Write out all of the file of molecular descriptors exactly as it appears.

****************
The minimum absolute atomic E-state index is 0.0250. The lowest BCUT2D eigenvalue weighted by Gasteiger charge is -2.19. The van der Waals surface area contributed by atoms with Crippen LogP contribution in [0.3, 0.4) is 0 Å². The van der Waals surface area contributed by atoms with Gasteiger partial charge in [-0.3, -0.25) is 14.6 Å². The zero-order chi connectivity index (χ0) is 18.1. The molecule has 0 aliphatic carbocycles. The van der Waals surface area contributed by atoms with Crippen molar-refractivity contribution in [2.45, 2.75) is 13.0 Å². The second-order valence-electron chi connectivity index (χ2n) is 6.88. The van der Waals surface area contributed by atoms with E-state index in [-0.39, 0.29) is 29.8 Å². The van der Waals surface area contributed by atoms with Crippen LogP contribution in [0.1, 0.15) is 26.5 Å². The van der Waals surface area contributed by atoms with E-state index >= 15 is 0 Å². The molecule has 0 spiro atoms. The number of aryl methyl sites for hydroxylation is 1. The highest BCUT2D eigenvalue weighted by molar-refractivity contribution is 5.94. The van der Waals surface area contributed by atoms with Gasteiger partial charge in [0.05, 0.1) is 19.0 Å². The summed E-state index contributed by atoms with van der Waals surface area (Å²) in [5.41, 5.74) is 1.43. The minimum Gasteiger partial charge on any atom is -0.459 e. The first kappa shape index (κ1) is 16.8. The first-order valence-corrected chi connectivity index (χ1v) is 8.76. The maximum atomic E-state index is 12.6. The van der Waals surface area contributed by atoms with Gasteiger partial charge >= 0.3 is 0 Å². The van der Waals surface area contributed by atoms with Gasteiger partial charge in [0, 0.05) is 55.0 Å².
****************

The minimum absolute atomic E-state index is 0.0250. The lowest BCUT2D eigenvalue weighted by Gasteiger charge is -2.19. The van der Waals surface area contributed by atoms with Crippen LogP contribution in [0.3, 0.4) is 0 Å². The van der Waals surface area contributed by atoms with Gasteiger partial charge in [-0.3, -0.25) is 14.6 Å². The zero-order chi connectivity index (χ0) is 18.1. The molecule has 0 aliphatic carbocycles. The van der Waals surface area contributed by atoms with Crippen molar-refractivity contribution in [2.45, 2.75) is 13.0 Å². The second-order valence-electron chi connectivity index (χ2n) is 6.88. The van der Waals surface area contributed by atoms with E-state index in [-0.39, 0.29) is 29.8 Å². The van der Waals surface area contributed by atoms with Crippen LogP contribution in [0.1, 0.15) is 26.5 Å². The van der Waals surface area contributed by atoms with E-state index >= 15 is 0 Å². The molecule has 0 spiro atoms. The number of aryl methyl sites for hydroxylation is 1. The highest BCUT2D eigenvalue weighted by molar-refractivity contribution is 5.94. The van der Waals surface area contributed by atoms with Gasteiger partial charge in [0.05, 0.1) is 19.0 Å². The summed E-state index contributed by atoms with van der Waals surface area (Å²) in [5.41, 5.74) is 1.43. The minimum Gasteiger partial charge on any atom is -0.459 e. The first kappa shape index (κ1) is 16.8. The first-order valence-corrected chi connectivity index (χ1v) is 8.76. The maximum atomic E-state index is 12.6. The van der Waals surface area contributed by atoms with Gasteiger partial charge >= 0.3 is 0 Å². The van der Waals surface area contributed by atoms with Gasteiger partial charge in [0, 0.05) is 55.0 Å².